We’ve all done it: used the L-word in reference to a certain favorite brand. The common assumption is when we say "I love Coke" (or whatever product we fancy), we’re using love as a lazy stand-in for whatever true, presumably lesser emotion we’re feeling—"contributing to the trivialization of the word," as Don Draper once vented. But what if consumers who say they love a brand actually mean it with the same emotional intensity they do when referring to a beloved person?
It’s a "vital question" that a research trio from Bergische University Wuppertal in Germany, led by marketing scholar Tobias Langner, recently tried to answer. True to Don’s instinct, Langner and colleagues concluded by way of several measures that interpersonal love is far more intense than brand love. No big surprise there, but the work did lead to an unexpected discovery: brands might not pack the emotional punch of a loved one, but they do produce similar feelings to someone we like.
"The emotionality evoked by loved brands is just as intense as that evoked by a close friend," report Langner and company in the journal Psychology and Marketing. "Moreover, consumers experience emotions in a brand love relation that are even more positive than those evoked in close, interpersonal liking relationships."
The researchers first approached the question with structured interviews of 60 study participants about brands and people they loved and liked. They noticed some similarities in the way participants discussed humans and items: those that were loved felt indispensable, triggered caretaking instincts, and enhanced a moment or experience. But beloved brands were described in rational, highly reciprocal terms—the good had to give something back to the consumer—whereas interpersonal love could be selfless and emotionally one-sided.
Both brands and people did produce positive emotions, but even the strongest brand love didn’t meet the extremes of person love. When independent coders analyzed the interviews for emotional statements, they found emotions present in every single accounts of an interpersonal love relationship. The same was only true for 90% of "close friend" relations, and 83% of "brand love" relations. (The figure was 67% for brands we merely like.)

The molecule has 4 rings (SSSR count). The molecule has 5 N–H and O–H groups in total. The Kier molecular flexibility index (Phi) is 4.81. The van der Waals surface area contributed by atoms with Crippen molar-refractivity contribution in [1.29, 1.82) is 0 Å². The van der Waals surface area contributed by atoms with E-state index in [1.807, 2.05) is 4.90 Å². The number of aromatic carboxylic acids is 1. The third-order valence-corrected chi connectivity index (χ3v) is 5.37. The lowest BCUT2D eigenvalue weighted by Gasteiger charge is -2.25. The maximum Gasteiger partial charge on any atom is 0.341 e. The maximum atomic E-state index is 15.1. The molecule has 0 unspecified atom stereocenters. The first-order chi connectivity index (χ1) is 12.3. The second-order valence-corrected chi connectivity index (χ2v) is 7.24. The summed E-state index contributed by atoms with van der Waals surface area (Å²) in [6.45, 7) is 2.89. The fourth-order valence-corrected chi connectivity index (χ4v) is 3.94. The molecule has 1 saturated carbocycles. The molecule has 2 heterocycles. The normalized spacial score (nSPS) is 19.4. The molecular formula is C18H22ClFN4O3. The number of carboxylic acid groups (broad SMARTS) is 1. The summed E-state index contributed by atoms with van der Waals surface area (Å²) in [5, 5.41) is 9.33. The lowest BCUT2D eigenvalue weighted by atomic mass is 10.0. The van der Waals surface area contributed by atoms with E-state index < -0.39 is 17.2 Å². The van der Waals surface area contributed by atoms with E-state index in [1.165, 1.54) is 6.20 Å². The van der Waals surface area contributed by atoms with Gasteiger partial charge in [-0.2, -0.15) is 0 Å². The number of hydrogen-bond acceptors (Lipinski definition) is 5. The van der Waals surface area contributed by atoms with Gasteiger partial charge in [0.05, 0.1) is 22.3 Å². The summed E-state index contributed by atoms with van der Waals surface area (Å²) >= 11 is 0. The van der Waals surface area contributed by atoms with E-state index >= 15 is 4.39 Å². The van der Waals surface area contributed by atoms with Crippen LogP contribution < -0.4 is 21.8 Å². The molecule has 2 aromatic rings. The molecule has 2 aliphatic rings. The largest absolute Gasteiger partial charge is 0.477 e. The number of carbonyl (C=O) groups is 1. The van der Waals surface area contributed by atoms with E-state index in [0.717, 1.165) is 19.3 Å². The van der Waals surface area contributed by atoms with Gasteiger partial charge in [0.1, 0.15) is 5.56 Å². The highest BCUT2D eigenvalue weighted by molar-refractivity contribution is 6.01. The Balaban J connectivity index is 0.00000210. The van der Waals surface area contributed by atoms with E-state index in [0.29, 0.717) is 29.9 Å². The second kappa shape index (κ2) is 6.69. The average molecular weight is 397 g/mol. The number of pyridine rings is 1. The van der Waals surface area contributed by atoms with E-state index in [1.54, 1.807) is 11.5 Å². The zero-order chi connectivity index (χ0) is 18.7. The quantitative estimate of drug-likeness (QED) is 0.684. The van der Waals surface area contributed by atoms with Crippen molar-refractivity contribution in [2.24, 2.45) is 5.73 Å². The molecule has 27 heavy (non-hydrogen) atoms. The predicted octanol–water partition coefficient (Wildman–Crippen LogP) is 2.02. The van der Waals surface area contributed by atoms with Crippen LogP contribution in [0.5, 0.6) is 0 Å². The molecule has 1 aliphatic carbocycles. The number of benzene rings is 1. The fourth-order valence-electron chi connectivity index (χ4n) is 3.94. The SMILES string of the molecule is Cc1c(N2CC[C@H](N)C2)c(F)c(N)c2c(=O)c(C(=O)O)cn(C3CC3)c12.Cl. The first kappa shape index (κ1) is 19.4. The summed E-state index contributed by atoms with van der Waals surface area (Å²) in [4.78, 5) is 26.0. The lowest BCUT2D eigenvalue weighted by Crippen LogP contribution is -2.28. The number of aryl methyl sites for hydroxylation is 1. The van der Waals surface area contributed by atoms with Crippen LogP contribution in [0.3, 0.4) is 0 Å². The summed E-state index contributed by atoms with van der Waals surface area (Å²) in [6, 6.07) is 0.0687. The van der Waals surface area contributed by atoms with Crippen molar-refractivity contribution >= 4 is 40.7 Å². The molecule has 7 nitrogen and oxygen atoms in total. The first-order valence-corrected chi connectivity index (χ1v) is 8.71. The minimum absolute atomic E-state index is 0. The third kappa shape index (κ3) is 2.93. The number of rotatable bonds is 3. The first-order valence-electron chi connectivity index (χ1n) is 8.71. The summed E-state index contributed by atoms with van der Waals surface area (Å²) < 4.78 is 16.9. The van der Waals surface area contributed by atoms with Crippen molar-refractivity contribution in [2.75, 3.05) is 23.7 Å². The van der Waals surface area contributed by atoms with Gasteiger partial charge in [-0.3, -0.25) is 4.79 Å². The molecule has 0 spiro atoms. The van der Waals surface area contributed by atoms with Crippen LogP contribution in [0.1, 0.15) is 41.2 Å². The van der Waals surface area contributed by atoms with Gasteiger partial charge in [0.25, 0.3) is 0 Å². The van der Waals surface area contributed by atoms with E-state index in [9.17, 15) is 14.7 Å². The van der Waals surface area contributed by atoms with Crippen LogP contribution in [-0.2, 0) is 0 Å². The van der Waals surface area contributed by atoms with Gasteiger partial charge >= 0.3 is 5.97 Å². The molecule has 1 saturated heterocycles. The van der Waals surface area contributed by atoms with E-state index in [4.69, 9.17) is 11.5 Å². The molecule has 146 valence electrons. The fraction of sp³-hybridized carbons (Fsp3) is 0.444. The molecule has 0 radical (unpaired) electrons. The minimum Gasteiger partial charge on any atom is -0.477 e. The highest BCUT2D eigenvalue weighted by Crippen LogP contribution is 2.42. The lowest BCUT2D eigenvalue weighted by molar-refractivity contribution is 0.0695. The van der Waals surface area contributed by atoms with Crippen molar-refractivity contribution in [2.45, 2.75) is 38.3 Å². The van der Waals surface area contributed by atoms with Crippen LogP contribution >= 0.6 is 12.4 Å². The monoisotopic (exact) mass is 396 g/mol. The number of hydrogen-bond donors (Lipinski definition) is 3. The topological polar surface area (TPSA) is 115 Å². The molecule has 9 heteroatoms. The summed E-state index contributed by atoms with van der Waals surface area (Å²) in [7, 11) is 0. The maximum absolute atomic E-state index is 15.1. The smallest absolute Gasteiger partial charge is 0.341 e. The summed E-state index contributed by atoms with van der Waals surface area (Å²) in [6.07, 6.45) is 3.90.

"Compared with their motivations for interpersonal love, consumers are more driven by rational benefits when they love a brand," write Langner et al. "Although interpersonal relations might be benefit-driven too, the anticipated benefits in interpersonal relations tend to be emotional in nature."
The problem with relying on interviews about love is that, almost by nature, it’s a difficult emotion to articulate. So as a follow-up study, the researchers went straight to the feelings themselves. They recruited 20 test participants in committed relationships and showed them a series of pictures: the romantic partner, a good friend, a brand they claimed to love, and a similar product they just liked. The researchers captured skin arousal measures via electrodes during the viewing, and later performed an emotional assessment designed to gauge intensity and positivity.
The physiological tests confirmed what the interviews had suggested. When participants saw a picture of a loved person, they felt significantly more intense emotions than when they saw their fave brand, as indicated by skin arousal and emotional assessment. Loved ones made us all tingly; loved things, a little less so. "Thus … interpersonal (romantic) love and brand love constitute different emotions," they conclude.
But the surprise came when the researchers compared responses to beloved brands with those of close friends. They found no measurable difference in terms of skin arousal, nor in terms of emotional intensity. And on the positivity assessment, the loved brand actually produced warmer vibes than a good pal did. "Thus," they write, "the assumption that close interpersonal relations generally evoked more positive emotions than brand relations was not confirmed." (As expected, emotional arousal, intensity, and positivity for a loved brand were all greater than for a liked brand.)
The researchers consider some of their results preliminary. Both studies, but especially the bodily test, had fairly small sample sizes. Actual contact with people or brands might have elicited different physiological responses than the pictures did. And the terms like and love remain not only relative from person to person but variable within an individual.
But it’s probably wise to think about what message you’re sending a spouse or romantic partner next time you say you literally love a brand. Not to mention your best friends.